Bendix Corp. Chairman William Agee opened negotiations today with officials of Martin Marietta Corp. in an effort to settle the protracted takeover battle between the two companies, sources said tonight.
Few details were available of the talks, which were being held at Marietta headquarters in Bethesda. It was not known who had initiated the negotiations, but Agee has repeatedly asked Martin Marietta officials to talk over the issues in the month-long battle.
Bendix bought 70 percent of Martin Marietta last week, but has not yet taken formal control of the company.
Martin Marietta is scheduled to start buying Bendix stock under its $1.5 billion offer after midnight Wednesday. Indications are that Martin Marietta will get at least 50 percent of Bendix's stock, putting the two companies in the unusual position of owning majority stakes in each other. The dispute would then likely be settled in the courts.
Agee's negotiations with Martin Marietta began on a day when Bendix received an apparent major setback on one of the battle's many legal fronts. A federal district court judge in Baltimore indicated that he would deny Bendix's request to stop Martin Marietta from buying its stock.
Meanwhile, Bendix postponed for the second time in as many days a special shareholders meeting it had scheduled to vote on changes in its corporate charter that would deter a takeover by Martin Marietta or its ally, United Technologies Corp. Bendix, citing several unresolved legal cases concerning shareholder voting at the meeting, postponed it to Monday from Wednesday. Earlier in the day, the Delaware Supreme Court upheld a lower court ruling that Bendix could go ahead with its special stockholders' meeting Wednesday.
In New York, meanwhile, a federal appeals court upheld a lower court ruling that Citibank, trustee of the 23 percent of Bendix stock held by the employes' stock option plan, could not withdraw its pledge of those shares to Martin Marietta unless instructed to do so by individual stockholders. Control of those shares could be a key to Martin's bid to take over Bendix, and a defeat in the court case could have been fatal to Marietta.
In testimony in the Delaware court, Bendix said it had obtained Martin Marietta documents indicating that Marietta plans to sell $1 billion in assets if the companies are combined, possibly including Marietta's cement, chemicals, and sand and gravel divisions, and Bendix' auto parts and machine tool operations.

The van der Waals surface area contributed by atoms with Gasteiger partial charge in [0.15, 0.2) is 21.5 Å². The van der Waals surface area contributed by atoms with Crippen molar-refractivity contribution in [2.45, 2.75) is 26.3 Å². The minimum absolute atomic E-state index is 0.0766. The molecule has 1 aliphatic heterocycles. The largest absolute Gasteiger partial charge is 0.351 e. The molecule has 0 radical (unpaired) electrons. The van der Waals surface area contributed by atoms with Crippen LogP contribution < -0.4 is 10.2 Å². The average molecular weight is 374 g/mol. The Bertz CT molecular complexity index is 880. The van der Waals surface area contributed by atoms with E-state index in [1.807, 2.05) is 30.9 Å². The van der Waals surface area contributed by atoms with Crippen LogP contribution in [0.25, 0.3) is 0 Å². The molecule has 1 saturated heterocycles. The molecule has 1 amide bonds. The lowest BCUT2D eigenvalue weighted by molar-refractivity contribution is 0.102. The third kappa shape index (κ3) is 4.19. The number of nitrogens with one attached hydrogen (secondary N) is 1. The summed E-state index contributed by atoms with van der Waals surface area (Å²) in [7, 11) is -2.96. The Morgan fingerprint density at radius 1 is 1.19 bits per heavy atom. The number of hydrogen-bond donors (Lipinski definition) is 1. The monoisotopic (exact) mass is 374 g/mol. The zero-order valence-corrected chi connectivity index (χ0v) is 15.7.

U.S. District Court Judge Joseph Young in Baltimore said he "intended to deny" Bendix's attempt to get the court to block Martin Marietta's offer. Young is to rule on the case Wednesday.
Young's comments followed arguments in the case in which Bendix attempted to show that Martin Marietta directors and management would ruin their company financially if they went ahead with plans to pay $900 million for 11.9 million shares of Bendix stock -- 50.3 percent of the total amount -- and then swap Martin Marietta stock for the rest.
Marietta's lawyers, in turn, argued that the company was acting responsibly and in good faith in proceeding with its counter offer to Bendix.
Bendix contended that Martin Marietta's board is obligated to follow the wishes of its majority shareholder, Bendix. "It stands to reason that there should be a fiduciary responsibility, if not a greater fiduciary responsibility, to the majority shareholder," Alex Sussman, a Bendix attorney, told the court. "For Martin Marietta to proceed with this tender offer would be in gross violation of obligations both to Bendix, its majority shareholder, and to . . . all shareholders."
Sussman cited a study done by Salomon Bros., Bendix' investment banker, contending that if Martin Marietta took over Bendix, the combined companies' book value, dividends, and earnings per share would be substantially lower than if Bendix took over Marietta. And the size of Marietta's debt if it acquired Bendix, he said, would be "likely to result in the need to totally reorganize, if not emasculate, the new company."
But George Beall, Martin Marietta's lawyer, said the plan was only one of several being considered to help pay for the merger. And he derided the Salomon Bros. study as the "$4 million affidavit" because of the contingency fee Salomon Bros. will get if Bendix successfully completes its takeover of Martin Marietta.